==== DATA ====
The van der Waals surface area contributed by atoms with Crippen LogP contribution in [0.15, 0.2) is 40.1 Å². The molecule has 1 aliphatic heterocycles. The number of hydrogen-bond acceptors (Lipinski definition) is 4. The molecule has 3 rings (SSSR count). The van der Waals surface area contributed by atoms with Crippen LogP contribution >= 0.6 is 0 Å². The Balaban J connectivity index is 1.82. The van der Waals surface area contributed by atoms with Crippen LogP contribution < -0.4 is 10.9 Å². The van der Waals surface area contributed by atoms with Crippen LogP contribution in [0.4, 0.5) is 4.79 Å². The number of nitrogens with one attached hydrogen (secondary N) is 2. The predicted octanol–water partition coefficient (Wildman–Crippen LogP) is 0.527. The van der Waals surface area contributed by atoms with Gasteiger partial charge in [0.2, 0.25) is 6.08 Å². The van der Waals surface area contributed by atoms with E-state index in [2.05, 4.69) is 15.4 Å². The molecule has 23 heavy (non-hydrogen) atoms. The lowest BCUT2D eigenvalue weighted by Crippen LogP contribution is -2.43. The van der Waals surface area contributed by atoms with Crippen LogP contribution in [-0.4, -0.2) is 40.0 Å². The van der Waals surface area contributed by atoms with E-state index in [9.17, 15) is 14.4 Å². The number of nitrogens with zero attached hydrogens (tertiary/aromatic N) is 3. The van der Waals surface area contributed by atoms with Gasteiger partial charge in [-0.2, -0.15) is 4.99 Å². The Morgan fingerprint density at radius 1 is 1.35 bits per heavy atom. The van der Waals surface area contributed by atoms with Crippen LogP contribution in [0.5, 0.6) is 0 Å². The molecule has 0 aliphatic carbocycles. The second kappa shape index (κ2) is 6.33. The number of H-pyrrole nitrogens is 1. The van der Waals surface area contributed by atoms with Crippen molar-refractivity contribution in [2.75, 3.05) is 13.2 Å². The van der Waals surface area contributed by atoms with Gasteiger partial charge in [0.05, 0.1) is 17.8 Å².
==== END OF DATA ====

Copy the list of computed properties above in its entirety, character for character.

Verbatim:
The van der Waals surface area contributed by atoms with Crippen LogP contribution in [0.15, 0.2) is 40.1 Å². The molecule has 1 aliphatic heterocycles. The number of hydrogen-bond acceptors (Lipinski definition) is 4. The molecule has 3 rings (SSSR count). The van der Waals surface area contributed by atoms with Crippen LogP contribution >= 0.6 is 0 Å². The Balaban J connectivity index is 1.82. The van der Waals surface area contributed by atoms with Crippen LogP contribution < -0.4 is 10.9 Å². The van der Waals surface area contributed by atoms with Crippen LogP contribution in [0.4, 0.5) is 4.79 Å². The number of nitrogens with one attached hydrogen (secondary N) is 2. The predicted octanol–water partition coefficient (Wildman–Crippen LogP) is 0.527. The van der Waals surface area contributed by atoms with Gasteiger partial charge in [0.2, 0.25) is 6.08 Å². The van der Waals surface area contributed by atoms with E-state index in [2.05, 4.69) is 15.4 Å². The molecule has 23 heavy (non-hydrogen) atoms. The lowest BCUT2D eigenvalue weighted by Crippen LogP contribution is -2.43. The van der Waals surface area contributed by atoms with Crippen LogP contribution in [-0.4, -0.2) is 40.0 Å². The van der Waals surface area contributed by atoms with E-state index in [9.17, 15) is 14.4 Å². The number of nitrogens with zero attached hydrogens (tertiary/aromatic N) is 3. The van der Waals surface area contributed by atoms with Gasteiger partial charge in [-0.2, -0.15) is 4.99 Å². The Morgan fingerprint density at radius 1 is 1.35 bits per heavy atom. The van der Waals surface area contributed by atoms with Crippen LogP contribution in [0.5, 0.6) is 0 Å². The molecule has 0 aliphatic carbocycles. The second kappa shape index (κ2) is 6.33. The number of H-pyrrole nitrogens is 1. The van der Waals surface area contributed by atoms with Crippen molar-refractivity contribution in [2.75, 3.05) is 13.2 Å². The van der Waals surface area contributed by atoms with Gasteiger partial charge in [0.05, 0.1) is 17.8 Å².